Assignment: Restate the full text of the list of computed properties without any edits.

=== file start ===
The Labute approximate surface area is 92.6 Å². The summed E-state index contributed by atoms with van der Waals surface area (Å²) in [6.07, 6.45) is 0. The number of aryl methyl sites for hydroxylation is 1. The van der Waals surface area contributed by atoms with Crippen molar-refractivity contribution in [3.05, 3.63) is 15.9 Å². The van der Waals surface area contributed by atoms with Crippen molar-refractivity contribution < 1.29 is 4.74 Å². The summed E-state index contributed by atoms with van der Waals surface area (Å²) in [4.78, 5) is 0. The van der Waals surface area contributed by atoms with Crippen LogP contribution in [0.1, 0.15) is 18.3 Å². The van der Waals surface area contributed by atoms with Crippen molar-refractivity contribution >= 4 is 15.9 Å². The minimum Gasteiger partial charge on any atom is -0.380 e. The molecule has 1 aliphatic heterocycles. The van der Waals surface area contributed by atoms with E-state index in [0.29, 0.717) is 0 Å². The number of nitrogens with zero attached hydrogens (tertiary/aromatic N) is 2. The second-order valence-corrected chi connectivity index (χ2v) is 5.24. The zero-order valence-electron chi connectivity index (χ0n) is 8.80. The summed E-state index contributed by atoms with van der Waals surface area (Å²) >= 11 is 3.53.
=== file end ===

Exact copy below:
The Labute approximate surface area is 92.6 Å². The summed E-state index contributed by atoms with van der Waals surface area (Å²) in [6.07, 6.45) is 0. The number of aryl methyl sites for hydroxylation is 1. The van der Waals surface area contributed by atoms with Crippen molar-refractivity contribution in [3.05, 3.63) is 15.9 Å². The van der Waals surface area contributed by atoms with Crippen molar-refractivity contribution < 1.29 is 4.74 Å². The summed E-state index contributed by atoms with van der Waals surface area (Å²) in [4.78, 5) is 0. The van der Waals surface area contributed by atoms with Crippen LogP contribution in [0.1, 0.15) is 18.3 Å². The van der Waals surface area contributed by atoms with Crippen molar-refractivity contribution >= 4 is 15.9 Å². The minimum Gasteiger partial charge on any atom is -0.380 e. The molecule has 1 aliphatic heterocycles. The van der Waals surface area contributed by atoms with E-state index in [0.29, 0.717) is 0 Å². The number of nitrogens with zero attached hydrogens (tertiary/aromatic N) is 2. The second-order valence-corrected chi connectivity index (χ2v) is 5.24. The zero-order valence-electron chi connectivity index (χ0n) is 8.80. The summed E-state index contributed by atoms with van der Waals surface area (Å²) >= 11 is 3.53.